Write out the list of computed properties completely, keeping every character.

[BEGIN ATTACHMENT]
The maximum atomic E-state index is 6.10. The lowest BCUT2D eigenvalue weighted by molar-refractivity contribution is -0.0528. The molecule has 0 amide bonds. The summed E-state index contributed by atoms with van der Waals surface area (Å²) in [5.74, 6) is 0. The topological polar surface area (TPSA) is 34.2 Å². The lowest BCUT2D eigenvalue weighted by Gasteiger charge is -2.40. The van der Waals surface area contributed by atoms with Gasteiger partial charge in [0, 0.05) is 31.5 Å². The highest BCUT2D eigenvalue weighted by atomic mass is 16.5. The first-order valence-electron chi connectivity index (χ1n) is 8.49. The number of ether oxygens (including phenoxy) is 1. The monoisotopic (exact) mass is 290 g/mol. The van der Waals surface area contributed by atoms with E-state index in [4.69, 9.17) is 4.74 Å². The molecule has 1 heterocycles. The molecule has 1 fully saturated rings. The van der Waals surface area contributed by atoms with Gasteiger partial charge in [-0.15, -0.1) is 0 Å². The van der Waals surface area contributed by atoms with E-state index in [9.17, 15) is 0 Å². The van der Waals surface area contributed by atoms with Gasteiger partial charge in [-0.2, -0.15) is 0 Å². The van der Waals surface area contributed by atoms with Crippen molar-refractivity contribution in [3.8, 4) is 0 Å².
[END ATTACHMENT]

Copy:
The maximum atomic E-state index is 6.10. The lowest BCUT2D eigenvalue weighted by molar-refractivity contribution is -0.0528. The molecule has 0 amide bonds. The summed E-state index contributed by atoms with van der Waals surface area (Å²) in [5.74, 6) is 0. The topological polar surface area (TPSA) is 34.2 Å². The lowest BCUT2D eigenvalue weighted by Gasteiger charge is -2.40. The van der Waals surface area contributed by atoms with Gasteiger partial charge in [0, 0.05) is 31.5 Å². The highest BCUT2D eigenvalue weighted by atomic mass is 16.5. The first-order valence-electron chi connectivity index (χ1n) is 8.49. The number of ether oxygens (including phenoxy) is 1. The monoisotopic (exact) mass is 290 g/mol. The van der Waals surface area contributed by atoms with E-state index in [4.69, 9.17) is 4.74 Å². The molecule has 1 heterocycles. The molecule has 1 fully saturated rings. The van der Waals surface area contributed by atoms with Gasteiger partial charge in [-0.15, -0.1) is 0 Å². The van der Waals surface area contributed by atoms with E-state index in [9.17, 15) is 0 Å². The van der Waals surface area contributed by atoms with Gasteiger partial charge in [-0.2, -0.15) is 0 Å². The van der Waals surface area contributed by atoms with Crippen molar-refractivity contribution in [3.8, 4) is 0 Å².